Posted by Adam on November 28, 1999, at 22:14:54
In reply to gack!, posted by Bob (check the email add. if you can't tell which) on November 26, 1999, at 9:30:25
> Adam, maybe you could fill me (and the rest of us) in on something else here.
> That was a great description of the traditional view of evolution*. The thing about it, tho, is that it suggests a rather gradual change in species over the course of millions of years. I guess there's evidence that sometimes evolution makes great leaps over the course of rather short periods (in the geoligical sense of terms ... thousands or years, perhaps only hundreds, but certainly not millions). How does that notion of "punctuated equilibrium" fit in theoretically?
> *One thing I would add is a point about what makes a "good" mutation. It's a very common lay-conception that nature somehow produces the mutations an organism needs to survive, meaning that "survival of the fittest" is somehow a purposeful process and ascribing to Nature some sort of will or intelligence. Traditionally, tho, this is horse hockey. Mutations are produced randomly and (over time and across an entire species) rather prolifically. Think of the high end of a bell curve--very few of those mutations will have a much better fit with the environment than what is ordinary. If it wasn't for time and numbers, if life remained a rather constrained phenomenon, then we wouldn't see much speciation. In a traditional sense, there is no such thing as a good mutation, only random ones that on quite rare occasions wind up conveying an ecological advantage.
> Then again, I guess there is evidence against a purely randomized process of mutation as well.
Hmm. Well, speaking teleologically, I was always under the impression that all mutations were random in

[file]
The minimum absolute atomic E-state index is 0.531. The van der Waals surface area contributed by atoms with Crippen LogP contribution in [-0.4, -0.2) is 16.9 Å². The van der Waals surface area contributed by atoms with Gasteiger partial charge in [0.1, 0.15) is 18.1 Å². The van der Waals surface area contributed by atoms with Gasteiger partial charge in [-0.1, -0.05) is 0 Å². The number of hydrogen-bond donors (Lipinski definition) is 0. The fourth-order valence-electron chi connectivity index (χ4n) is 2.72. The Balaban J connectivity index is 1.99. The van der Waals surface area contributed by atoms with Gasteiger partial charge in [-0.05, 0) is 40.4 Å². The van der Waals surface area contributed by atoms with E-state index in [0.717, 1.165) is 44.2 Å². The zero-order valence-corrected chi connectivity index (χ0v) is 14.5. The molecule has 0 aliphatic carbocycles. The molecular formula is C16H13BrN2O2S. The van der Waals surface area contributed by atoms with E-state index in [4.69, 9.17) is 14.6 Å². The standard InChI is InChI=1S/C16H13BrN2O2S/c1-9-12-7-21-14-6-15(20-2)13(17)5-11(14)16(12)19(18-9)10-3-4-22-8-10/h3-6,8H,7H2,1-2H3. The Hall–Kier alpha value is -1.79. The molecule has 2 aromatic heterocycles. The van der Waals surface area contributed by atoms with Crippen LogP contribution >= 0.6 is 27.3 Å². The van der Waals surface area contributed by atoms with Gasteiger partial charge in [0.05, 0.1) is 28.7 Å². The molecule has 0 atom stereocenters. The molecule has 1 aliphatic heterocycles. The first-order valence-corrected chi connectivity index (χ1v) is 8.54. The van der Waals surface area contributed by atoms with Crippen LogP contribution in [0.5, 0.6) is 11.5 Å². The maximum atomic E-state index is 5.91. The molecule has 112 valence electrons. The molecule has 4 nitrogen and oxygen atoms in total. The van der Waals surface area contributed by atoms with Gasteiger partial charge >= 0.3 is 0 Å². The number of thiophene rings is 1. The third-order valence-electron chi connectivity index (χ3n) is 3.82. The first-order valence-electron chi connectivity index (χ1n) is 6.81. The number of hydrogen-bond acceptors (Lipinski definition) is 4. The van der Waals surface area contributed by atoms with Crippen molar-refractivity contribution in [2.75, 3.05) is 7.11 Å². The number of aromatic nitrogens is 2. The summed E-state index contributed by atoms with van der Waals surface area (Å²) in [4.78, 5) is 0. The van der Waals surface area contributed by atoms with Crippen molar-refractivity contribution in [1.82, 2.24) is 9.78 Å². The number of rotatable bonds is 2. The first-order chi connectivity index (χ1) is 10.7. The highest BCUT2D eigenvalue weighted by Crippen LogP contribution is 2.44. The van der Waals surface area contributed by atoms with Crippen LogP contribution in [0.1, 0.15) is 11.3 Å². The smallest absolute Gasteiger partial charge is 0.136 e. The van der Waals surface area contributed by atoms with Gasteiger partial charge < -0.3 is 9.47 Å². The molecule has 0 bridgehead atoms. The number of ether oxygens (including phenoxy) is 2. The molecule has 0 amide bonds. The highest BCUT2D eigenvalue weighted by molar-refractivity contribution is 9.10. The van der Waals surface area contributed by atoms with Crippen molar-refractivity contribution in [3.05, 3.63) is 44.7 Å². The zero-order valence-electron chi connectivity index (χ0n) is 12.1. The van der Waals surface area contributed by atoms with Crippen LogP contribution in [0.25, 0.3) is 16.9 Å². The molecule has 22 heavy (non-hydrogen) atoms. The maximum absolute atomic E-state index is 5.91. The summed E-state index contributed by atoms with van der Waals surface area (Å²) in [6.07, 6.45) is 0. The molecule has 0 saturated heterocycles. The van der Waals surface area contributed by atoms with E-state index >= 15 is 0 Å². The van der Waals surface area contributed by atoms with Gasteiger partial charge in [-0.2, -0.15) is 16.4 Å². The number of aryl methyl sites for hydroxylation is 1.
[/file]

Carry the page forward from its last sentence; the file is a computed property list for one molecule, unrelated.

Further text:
nature. I would be interested to know what the evidence is against a "purely randomized process". I
assume this doesn't imply a plan, but may refer to some environmental factors affecting specific loci?
One example of that I can think of off the top of my head is is dimethylbenzamine, a nasty carcinogen that
always causes mutations at codon 61 of the Ras oncogene, constituatively activating it.
As for punctated equilibrium vs. my example, as I implied, it was a simplification. There aren't many rules
in evolution, it would seem, and for every species, there is a different story. The main factors are mutation,
genetic drift, and selection. Mutation is a given. Drift and selection may play more or less important roles
depending on the circumstances. A good way to envision what goes on in "punctate equilibrium" is to look at a
population as a bell curve. Draw a line down the middle of the curve. Think of that curve as representing
the genetic makeup of the population, and the line as the environment. So, the average individual in the
population is ideally adapted to that environment. Remember, the breadth of the curve represents genetic
drift, the random deviation from the norm through mutation.
Now, move that line over near either end of the curve. The environment has changed (say a big meteorite hit
the Yucatan or something). If you move the line too far left or right you're either out of the curve (nothing
can cope or survive, extinction) or so far towards the edge that you're left with too few well-adapted individuals
(inbreeding leads eventually to extinction). But say your line isn't too far one way or the other. Selective
pressures now favor a new sub-population. The curve quickly shifts to center itself about that new line. You
haven't got a new species in strictest sense, but there is a new norm. Time passes, drift continues, speciation
To really mix things up, the shifting "environment line" might cut the curve in more than one place...the norm
not only shifts, but fractures. Different subpopulations compete. Which might prevail? One, both, neither?
Depending on the circumstances, almost anything could happen.